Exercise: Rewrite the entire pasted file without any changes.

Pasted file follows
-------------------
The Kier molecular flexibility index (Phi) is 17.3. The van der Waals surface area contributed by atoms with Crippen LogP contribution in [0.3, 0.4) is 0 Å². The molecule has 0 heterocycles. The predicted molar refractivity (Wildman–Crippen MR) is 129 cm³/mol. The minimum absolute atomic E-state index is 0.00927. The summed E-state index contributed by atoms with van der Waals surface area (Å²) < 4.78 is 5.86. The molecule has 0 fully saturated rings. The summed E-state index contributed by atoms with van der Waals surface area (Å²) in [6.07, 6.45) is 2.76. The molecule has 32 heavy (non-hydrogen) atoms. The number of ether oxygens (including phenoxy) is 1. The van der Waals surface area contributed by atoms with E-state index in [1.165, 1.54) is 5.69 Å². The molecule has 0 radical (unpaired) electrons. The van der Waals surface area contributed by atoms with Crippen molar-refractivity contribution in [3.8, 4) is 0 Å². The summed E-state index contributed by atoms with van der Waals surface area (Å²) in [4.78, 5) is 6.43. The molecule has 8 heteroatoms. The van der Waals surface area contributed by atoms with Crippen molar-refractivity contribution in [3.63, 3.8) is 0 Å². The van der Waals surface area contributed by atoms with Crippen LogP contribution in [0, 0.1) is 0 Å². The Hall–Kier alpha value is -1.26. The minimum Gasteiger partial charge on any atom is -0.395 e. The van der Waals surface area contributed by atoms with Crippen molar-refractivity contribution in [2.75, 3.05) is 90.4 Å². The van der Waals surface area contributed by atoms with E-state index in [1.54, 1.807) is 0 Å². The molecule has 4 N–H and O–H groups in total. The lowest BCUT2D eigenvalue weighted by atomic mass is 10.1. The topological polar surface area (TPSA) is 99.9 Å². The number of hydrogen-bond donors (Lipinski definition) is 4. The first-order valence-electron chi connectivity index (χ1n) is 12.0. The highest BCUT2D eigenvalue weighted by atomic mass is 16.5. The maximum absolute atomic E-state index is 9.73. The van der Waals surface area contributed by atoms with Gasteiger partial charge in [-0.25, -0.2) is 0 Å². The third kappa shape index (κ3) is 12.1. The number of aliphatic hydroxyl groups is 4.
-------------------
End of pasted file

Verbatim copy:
The Kier molecular flexibility index (Phi) is 17.3. The van der Waals surface area contributed by atoms with Crippen LogP contribution in [0.3, 0.4) is 0 Å². The molecule has 0 heterocycles. The predicted molar refractivity (Wildman–Crippen MR) is 129 cm³/mol. The minimum absolute atomic E-state index is 0.00927. The summed E-state index contributed by atoms with van der Waals surface area (Å²) < 4.78 is 5.86. The molecule has 0 fully saturated rings. The summed E-state index contributed by atoms with van der Waals surface area (Å²) in [6.07, 6.45) is 2.76. The molecule has 32 heavy (non-hydrogen) atoms. The number of ether oxygens (including phenoxy) is 1. The van der Waals surface area contributed by atoms with E-state index in [1.165, 1.54) is 5.69 Å². The molecule has 0 radical (unpaired) electrons. The van der Waals surface area contributed by atoms with Crippen molar-refractivity contribution in [3.8, 4) is 0 Å². The summed E-state index contributed by atoms with van der Waals surface area (Å²) in [4.78, 5) is 6.43. The molecule has 8 heteroatoms. The van der Waals surface area contributed by atoms with Crippen molar-refractivity contribution in [3.63, 3.8) is 0 Å². The van der Waals surface area contributed by atoms with Crippen LogP contribution in [0, 0.1) is 0 Å². The Hall–Kier alpha value is -1.26. The minimum Gasteiger partial charge on any atom is -0.395 e. The van der Waals surface area contributed by atoms with Crippen molar-refractivity contribution in [2.75, 3.05) is 90.4 Å². The van der Waals surface area contributed by atoms with E-state index in [1.54, 1.807) is 0 Å². The molecule has 4 N–H and O–H groups in total. The lowest BCUT2D eigenvalue weighted by atomic mass is 10.1. The topological polar surface area (TPSA) is 99.9 Å². The number of hydrogen-bond donors (Lipinski definition) is 4. The first-order valence-electron chi connectivity index (χ1n) is 12.0. The highest BCUT2D eigenvalue weighted by atomic mass is 16.5. The maximum absolute atomic E-state index is 9.73. The van der Waals surface area contributed by atoms with Gasteiger partial charge in [-0.25, -0.2) is 0 Å². The third kappa shape index (κ3) is 12.1. The number of aliphatic hydroxyl groups is 4.